Ugh. I've got to get up and show houses tomorrow - I'm going to bed. Consider this the unfinished ramblings of a guy who was very disappointed that not a single individual showed up for Saturday night chat. Not BattleAngel. Not Kat. Not Gladrial. Not Flarpo. Not Zombie. Not Blue. Not Coffee. Not SnowV. Not Krazey. Not Thefrodo. Not MegaRhycher...no one.
OK, Supa showed up about 4 hours late. Briefly.
"The individual is an aperature through which the energy of the entire universe becomes aware of itself, a vortex of vibration which realizes itself as man or beast, flower or star, not alone but central to all that surrounds it."
"A human being is part of the whole, called by us 'Universe'; a part limited in time and space. He experiences himself, his thoughts and feelings as something separated from the rest -- a kind of optical delusion of his consciousness. This delusion is a kind of prison for us, restricting us to our personal desires and affection for a few persons nearest us. Our task must be to free ourselves from this prison by widening our circle of compassion to embrace all living creatures and the whole nature in its beauty. Nobody is able to achieve this completely but striving for such achievement is, in itself, a part of the liberation and a foundation for inner security."
"Certainly Adam in paradise had not more sweet and curious apprehensions of the world than I when I was a child. I knew nothing of sickness or death or rents. The corn was orient and immortal wheat which never should be reaped nor was ever sown. I thought it had stood from everlasting to everlasting. The dust and stones of the street were as precious as gold. The gates at the end of the garden were, at first, the end of the world. Boys and girls tumbling in the streets and playing were like moving jewels. I knew not that they were born or should die, but all things abided eternally as they were in their proper places. Eternity was manifest in the light of the day, and something infinite behind everything appeared which talked with my expectation and moved my desire. The streets were mine, the temple was mine, the people were mine, their clothes and gold and silver were mine, as much as their sparkling eyes, their fair skins, and ruddy faces. The skies were mine and so were the sun and moon and stars, and all the world was mine, and I the only spectator and enjoyer of it. I knew no churlish properties nor bounds nor divisions but all properties and divisions were mine, all treasures and the possessors of them. So that only with much ado was I corrupted and made to learn the dirty devices of this world."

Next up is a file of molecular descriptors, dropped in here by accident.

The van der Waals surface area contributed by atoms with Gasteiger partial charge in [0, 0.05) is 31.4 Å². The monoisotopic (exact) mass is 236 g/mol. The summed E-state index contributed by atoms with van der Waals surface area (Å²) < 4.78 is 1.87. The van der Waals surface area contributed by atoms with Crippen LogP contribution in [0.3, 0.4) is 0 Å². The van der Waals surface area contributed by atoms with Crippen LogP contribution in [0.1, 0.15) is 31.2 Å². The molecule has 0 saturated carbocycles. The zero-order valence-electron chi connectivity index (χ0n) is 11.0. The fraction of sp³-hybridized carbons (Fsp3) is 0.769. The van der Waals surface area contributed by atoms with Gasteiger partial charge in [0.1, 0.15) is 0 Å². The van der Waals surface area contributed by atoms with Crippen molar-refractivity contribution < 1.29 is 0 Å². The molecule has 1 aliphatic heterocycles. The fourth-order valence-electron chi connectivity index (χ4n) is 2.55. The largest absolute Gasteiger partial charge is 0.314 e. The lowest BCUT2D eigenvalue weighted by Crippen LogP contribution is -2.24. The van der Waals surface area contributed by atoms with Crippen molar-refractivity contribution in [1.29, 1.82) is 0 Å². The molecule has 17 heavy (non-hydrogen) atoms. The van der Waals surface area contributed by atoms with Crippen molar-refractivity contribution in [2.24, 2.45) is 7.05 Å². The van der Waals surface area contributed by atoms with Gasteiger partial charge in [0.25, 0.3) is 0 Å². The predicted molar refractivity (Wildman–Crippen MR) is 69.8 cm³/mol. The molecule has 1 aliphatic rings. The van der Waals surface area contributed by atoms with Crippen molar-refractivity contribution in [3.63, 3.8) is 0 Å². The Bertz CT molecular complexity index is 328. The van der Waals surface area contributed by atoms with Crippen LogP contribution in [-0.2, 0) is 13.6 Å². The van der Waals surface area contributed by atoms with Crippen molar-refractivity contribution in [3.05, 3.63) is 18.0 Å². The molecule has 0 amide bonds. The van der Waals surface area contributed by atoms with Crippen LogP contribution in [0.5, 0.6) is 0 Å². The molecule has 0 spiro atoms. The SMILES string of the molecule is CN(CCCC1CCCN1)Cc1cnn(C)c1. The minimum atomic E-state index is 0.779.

"Ye are gods."
--Jesus of Nazareth
(*Ouro decides not to proof read this post*)